Riding the groundswell of stand-up paddleboarding in the Green Mountains
It’s the sort of evening when you look at Lake Champlain and wish you had a boat, or a friend with a boat. Just enough wind blows to sparkle the glassy surface inside the Burlington breakwater, while the setting sun glows sherbet-orange, closing out an 80-degree day.
At the Lake Champlain Community Sailing Center, we don’t have a boat, but we do have some new friends: a gathering tribe of stand-up paddleboarders who, like many, have discovered a whole new view of Vermont. Standing on wide, stable boards with our feet facing forward, paddling on either side to propel ourselves, we aren’t cramped in kayaks or tipping in canoes. We’re gliding across the water, able to see a different perspective while also getting in a darn good workout.
Though stand-up paddleboarding, or SUP, hit the state’s waters several years ago, the flood-free summer of 2012 marks a watershed moment for the sport here, and for a coalescing community. This debut of the Wednesday Night SUP’er Club — a loose affiliation of enthusiasts — is just one sign of the rising tide.
This month, the WND&WVS shop, the only local store dedicated to SUP, opened in Burlington; a June 11 SUP demo at Essex’s Indian Brook Reservoir sold out. The first-ever SUP festival at Waterbury Reservoir is scheduled for June 24, while organizers of September’s Stand Up for the Lake! benefit at the LCCSC are hoping to make it a tourist attraction.
That’s not all: Some of Vermont’s SUP’ers are tackling white water on the Mad River. An Essex entrepreneur has developed a trainer that Hawaiians (who invented the sport) are using to practice their SUP skills indoors. And it’s hard to shake a paddle without hitting a Chittenden County outdoor store that sells stand-up paddleboards — and scrambles to keep them in stock.
“A few years ago, nobody even asked about SUP boards,” says Mike Strojny, general manager at South Burlington’s Canoe Imports. “Last year we couldn’t get them fast enough, and this year we’ve doubled our order — and we’re going to sell out.”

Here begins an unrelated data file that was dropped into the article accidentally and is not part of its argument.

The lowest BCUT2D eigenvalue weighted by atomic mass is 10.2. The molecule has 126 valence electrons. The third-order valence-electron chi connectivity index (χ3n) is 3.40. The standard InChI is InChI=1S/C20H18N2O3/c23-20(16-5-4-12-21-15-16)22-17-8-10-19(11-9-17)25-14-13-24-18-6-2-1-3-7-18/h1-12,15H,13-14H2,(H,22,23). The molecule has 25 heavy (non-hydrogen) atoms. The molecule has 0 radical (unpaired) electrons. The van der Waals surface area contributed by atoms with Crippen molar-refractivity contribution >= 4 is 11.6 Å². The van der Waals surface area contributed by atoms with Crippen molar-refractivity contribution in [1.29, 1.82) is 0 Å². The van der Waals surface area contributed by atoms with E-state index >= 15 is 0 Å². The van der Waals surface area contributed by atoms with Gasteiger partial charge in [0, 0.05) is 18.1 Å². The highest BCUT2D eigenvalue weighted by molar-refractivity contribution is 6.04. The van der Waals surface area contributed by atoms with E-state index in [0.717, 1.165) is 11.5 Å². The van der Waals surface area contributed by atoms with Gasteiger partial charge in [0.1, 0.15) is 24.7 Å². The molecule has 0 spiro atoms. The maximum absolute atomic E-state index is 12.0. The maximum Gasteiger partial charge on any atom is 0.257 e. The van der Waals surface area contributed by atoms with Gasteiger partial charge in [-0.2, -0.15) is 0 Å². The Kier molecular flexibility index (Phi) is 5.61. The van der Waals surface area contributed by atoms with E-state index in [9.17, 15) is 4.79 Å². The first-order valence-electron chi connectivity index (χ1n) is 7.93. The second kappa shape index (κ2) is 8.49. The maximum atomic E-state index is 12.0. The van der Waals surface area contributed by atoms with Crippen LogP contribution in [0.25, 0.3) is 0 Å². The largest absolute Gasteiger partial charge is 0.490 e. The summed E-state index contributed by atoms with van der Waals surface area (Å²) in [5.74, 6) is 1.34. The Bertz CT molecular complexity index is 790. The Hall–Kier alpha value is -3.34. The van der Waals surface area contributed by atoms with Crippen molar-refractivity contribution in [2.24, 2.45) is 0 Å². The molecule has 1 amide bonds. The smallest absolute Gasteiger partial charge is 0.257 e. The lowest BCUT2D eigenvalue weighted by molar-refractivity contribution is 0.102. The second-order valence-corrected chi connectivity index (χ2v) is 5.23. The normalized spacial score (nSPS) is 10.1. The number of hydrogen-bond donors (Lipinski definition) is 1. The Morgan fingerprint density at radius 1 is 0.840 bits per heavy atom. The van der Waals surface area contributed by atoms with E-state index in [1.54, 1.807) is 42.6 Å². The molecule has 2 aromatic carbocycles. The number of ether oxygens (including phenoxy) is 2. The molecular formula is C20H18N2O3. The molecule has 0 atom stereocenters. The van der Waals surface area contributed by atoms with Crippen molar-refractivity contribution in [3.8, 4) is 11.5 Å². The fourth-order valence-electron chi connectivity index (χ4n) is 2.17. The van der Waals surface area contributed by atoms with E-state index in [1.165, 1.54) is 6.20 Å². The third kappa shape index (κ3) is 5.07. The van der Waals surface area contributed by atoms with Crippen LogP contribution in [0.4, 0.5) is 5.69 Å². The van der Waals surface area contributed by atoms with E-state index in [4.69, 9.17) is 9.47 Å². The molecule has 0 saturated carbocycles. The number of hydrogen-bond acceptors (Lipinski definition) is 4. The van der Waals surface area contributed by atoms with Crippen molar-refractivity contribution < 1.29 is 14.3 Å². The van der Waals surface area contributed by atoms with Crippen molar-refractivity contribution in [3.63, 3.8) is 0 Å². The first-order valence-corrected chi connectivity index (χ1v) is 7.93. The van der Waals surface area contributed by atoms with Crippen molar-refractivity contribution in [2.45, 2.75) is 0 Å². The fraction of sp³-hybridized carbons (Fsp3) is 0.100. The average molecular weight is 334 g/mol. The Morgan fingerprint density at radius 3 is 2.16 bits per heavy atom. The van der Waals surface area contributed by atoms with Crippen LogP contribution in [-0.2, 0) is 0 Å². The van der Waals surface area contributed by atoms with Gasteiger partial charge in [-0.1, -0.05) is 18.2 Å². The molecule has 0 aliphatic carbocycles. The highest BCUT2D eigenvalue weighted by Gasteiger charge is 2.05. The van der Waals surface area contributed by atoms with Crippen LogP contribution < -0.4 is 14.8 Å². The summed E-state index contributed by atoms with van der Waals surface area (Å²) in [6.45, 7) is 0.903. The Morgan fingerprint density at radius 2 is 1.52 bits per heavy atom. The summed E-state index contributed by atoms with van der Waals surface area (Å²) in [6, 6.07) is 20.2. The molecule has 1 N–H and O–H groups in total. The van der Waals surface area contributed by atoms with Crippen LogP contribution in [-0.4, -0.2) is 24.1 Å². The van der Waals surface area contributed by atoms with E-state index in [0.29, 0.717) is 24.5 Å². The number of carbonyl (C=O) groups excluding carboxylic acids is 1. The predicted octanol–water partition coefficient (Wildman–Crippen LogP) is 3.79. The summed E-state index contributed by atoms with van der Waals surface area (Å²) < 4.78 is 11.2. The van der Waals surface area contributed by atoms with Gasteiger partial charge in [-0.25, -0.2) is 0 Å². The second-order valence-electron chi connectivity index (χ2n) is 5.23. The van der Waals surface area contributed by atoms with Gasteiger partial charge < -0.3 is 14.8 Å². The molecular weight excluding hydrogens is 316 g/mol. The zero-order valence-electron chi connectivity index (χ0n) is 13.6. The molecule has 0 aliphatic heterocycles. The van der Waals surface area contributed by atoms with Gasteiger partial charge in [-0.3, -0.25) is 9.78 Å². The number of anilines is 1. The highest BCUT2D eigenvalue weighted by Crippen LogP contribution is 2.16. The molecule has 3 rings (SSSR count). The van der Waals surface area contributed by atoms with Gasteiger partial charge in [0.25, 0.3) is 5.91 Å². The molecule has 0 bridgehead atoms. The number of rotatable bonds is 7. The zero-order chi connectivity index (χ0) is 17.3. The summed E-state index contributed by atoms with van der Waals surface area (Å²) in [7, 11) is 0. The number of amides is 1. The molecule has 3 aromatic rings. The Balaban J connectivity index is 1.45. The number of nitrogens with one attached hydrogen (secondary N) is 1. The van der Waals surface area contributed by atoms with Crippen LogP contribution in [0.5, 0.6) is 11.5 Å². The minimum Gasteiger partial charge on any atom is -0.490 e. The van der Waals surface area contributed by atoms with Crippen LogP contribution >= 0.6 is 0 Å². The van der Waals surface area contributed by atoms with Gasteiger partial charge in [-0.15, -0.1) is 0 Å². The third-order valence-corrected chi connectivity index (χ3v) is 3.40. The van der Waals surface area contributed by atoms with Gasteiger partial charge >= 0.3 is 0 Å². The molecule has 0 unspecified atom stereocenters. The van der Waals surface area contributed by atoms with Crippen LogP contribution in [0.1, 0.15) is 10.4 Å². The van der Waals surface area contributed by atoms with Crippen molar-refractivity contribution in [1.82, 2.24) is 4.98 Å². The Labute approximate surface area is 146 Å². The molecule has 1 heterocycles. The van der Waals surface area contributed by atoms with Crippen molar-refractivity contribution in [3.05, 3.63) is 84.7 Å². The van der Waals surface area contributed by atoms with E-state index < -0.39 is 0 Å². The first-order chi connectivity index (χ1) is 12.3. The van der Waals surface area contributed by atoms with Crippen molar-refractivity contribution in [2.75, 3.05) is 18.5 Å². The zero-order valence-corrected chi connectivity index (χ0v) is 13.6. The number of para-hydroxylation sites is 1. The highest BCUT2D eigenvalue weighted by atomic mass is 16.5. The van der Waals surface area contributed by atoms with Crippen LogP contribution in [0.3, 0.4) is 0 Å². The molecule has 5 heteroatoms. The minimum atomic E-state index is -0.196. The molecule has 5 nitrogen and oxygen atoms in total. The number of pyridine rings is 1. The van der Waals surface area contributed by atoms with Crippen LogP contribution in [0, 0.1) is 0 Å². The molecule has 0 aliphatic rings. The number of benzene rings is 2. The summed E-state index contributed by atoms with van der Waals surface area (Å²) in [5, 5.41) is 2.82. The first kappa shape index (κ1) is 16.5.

I was bitten by the SUP bug in 2009, when I first wrote about the sport for this paper and bought a board. Back then, I was a pretty lonely soul on the lake, and earned plenty of strange looks from passing motorists when they saw what looked like a surfboard on top of my car. In those days, boards for sale were as scarce in Vermont as palm trees.
Fast-forward to 2012, when landmark outdoor stores EMS and Outdoor Gear Exchange are selling SUPs. Canoe Imports and Stowe’s Umiak Outdoor Outfitters each stock 18 different models; Umiak’s Steve Brownlee expects his SUP business to triple this spring and stummer. High-tech models with displacement hulls make possible long flat-water expeditions (hello, Hudson River and Montréal!), while hybrid boards allow you to paddle Lake Champlain, surf Hampton Beach and windsurf the Dominican Republic. Buy ’em large enough, and you can fit the dog or the kid on the board.
When longtime surfer and SUP’er Russ Scully decided to design an entire Pine Street store around stand-up paddleboarding, he was inspired by those possibilities and a passion for water sports. At WND&WVS, new and used boards are lined up alongside paddles, wet suits and a tiki-bar checkout counter in an 800-square-foot corner of the building that houses New World Tortilla, South End Studio and SoYo. (Scully, who also owns surf-style restaurant the Spot, will move to a new, 1500-square-foot space in the old Meineke Car Care Center building in October.)
While the shop also sells windsurfing gear and kiting equipment, Scully says its heart is SUP. “The growth curve is really steep right now,” he says.